Ahmad, Zahiruddin. 1999. Sangs-rGyas rGya-mTSHo. Life of the Fifth Dalai Lama. New Delhi: International Academy of Indian Culture & Aditya Prakashan.
Anon. 1977. Rje thams cad mkhyen ngag dbang blo bzang rgya mtsho'i rnam thar. In 'Phags pa 'jig rten dbang phyug gi rnam sprul rim byon gyi 'khrungs rabs deb ther nor bu'i 'phreng ba, vol. 2, pp. 239-609. Dharamsala: Sku sger yig tshang, 1977. TBRC W22095.
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Ishihama, Yumiko. 1993. “On the Dissemination of the Belief in the Dalai Lama as a Manifestation of Bodhistattva Avalokiteśvara.” Acta Asiatica 64: 38-56.
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Karmay, Samten G. 1998. “The Fifth Dalai Lama and his Reunification of Tibet.” In The Arrow and the Spindle: Studies in History, Myth, Rituals and Beliefs in Tibet, edited by Samten G. Karmay. Kathmandu: Maṇḍala Book Point, pp. 504-517.
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Tuttle, Gray. "A Tibetan Buddhist Mission to the East: The Fifth Dalai Lama’s Journey to Beijing, 1652-1653." In Power, Politics, and the Reinvention of Tradition. Bryan J. Cuevas and Kurtis R. Schaeffer, eds. Leiden: Brill, pp. 65-87.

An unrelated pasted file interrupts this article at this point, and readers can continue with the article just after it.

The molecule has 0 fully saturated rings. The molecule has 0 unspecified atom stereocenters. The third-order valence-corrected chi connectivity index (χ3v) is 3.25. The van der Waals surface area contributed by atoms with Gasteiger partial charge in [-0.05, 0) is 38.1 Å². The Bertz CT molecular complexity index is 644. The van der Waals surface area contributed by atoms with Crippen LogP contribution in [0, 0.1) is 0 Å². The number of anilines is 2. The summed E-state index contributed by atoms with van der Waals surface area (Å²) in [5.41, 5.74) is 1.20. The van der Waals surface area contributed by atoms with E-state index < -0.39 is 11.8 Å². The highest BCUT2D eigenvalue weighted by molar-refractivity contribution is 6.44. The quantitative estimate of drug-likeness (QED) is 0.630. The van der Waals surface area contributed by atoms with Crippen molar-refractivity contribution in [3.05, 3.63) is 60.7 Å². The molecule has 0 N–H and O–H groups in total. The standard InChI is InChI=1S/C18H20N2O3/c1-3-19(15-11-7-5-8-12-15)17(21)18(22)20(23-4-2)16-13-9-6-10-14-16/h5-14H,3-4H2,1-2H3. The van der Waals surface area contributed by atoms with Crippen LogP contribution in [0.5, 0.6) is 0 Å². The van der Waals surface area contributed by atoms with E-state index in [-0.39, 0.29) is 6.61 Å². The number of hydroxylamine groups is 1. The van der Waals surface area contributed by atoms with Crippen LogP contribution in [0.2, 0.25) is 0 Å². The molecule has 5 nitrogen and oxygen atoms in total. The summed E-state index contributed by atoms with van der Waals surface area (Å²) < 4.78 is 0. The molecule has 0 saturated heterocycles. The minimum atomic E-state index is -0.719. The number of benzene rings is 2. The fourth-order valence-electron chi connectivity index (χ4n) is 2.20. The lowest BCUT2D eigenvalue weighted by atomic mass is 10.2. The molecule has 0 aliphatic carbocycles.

Yamaguchi, Zuiho. 1995. “The Sovereign Power of the Fifth Dalai Lama: sPrul sku gZims-khang-gong-ma and the Removal of Governor Nor-bu.” Memoirs of the Research Department of the Toyo Bunko 1995: 1-27.
Yamaguchi, Zuiho. 1999. “The Emergence of the Regent Sangs-rgyas-rgya-mtsho and the Denouement of the Dalai Lama’s First Administration.” Memoirs of the Research Department of the Toyo Bunko 57: 113-136.
Ngag dbang blo bzang rgya mtsho. 1972. Gsang ba’i rnam thar rgya can ma: A record of the visionary experiences of the 5th Dalai Lama reproduced from rare manuscript belonging to the Stag tshang ras pa Bla brang of Hemis. Leh: S.W. Tashigangpa.
Ngag dbang blo bzang rgya mtsho. 1979. Za hor gyi bande ngag dbang blo bzang rgya mtsho’i dag snang khrul pa’i rol rtsed rtogs brjod kyi tshul du bkod pa du ku la’i gos bzang. Kawring: Tobdan Tsering.
Tshe mchog gling yongs ’dzin ye shes rgyal mtshan. 1970 (1787). Biographies of Eminent Gurus in the Transmission Lineages of the teachings of the Graduated Path, being the text of: Byang chub Lam gyi Rim pa’i Bla ma Brgyud pa’i Rnam par Thar pa Rgyal mtshan Mdzes pa’i Rgyan Mchog Phul byung Nor bu’i Phreng ba. New Delhi: Ngawang Gelek Demo, vol 2, pp. 730‑736.
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- Historical Period